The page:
4. Accept the Fact You Can Be Affected
    • Watch for signs and symptoms and realize, it could be stress, not indigestion.
  5. Strive for Balance In Your Life
    • You must find time for the things you enjoy, and working out is an amazing stress reliever, even if it’s just a brisk walk.
  6. Don’t Develop a “Singular Identity” As a Security Professional
    • Everyone has a life outside of work; be in the moment of that time, not on your phone, and surround yourself with positive people; they will encourage you and support you.
  7. Understand Your Known Stresses, Make a List
    • Control your finances, be disciplined with spending, and create a budget. Choose the people you surround yourself with wisely. Pick positive, upbeat people who support and encourage you.

It’s important to identify your areas of repetitive stress and develop a plan to build better resiliency, coping skills, and a plan of attack to manage that stress. Be smart enough and strong enough to realize sometimes you might need help. That may be a friend, family member, or possibly a mental health professional.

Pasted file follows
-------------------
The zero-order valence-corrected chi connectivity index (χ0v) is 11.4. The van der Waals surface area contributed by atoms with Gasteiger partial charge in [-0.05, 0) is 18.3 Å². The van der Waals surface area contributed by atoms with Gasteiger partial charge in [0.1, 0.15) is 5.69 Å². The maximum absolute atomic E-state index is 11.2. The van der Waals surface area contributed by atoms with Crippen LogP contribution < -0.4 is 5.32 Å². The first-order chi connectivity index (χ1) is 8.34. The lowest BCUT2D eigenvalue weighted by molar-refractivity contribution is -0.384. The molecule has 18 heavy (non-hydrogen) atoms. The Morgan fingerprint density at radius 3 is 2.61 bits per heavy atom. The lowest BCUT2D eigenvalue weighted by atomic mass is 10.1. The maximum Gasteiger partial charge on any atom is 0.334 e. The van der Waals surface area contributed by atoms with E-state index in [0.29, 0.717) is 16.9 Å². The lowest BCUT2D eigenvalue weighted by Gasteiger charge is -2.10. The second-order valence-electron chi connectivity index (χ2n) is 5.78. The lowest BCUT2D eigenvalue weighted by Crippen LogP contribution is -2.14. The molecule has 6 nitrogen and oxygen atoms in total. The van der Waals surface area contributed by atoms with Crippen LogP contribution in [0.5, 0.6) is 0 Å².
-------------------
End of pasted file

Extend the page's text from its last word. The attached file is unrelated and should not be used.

“Mental health awareness doesn’t mean fighting stress, anxiety, depression and other everyday mental health issues, rather it means consciously modulating the habits, instead of checking your habits, you would automatically be in a much better shape, both mentally and physically.” – Abhijit Naskar

As a security team, we must “be there” for each other. You work closely with your partners. Be comfortable talking with a colleague who might be calling in sick a lot, depressed, negative, or complaining about everything.  Have that conversation to see if they are okay. Sometimes, all we need is an ear to listen, be it a friend or a professional.  Also, if you have golf tips, I am still looking for that course record.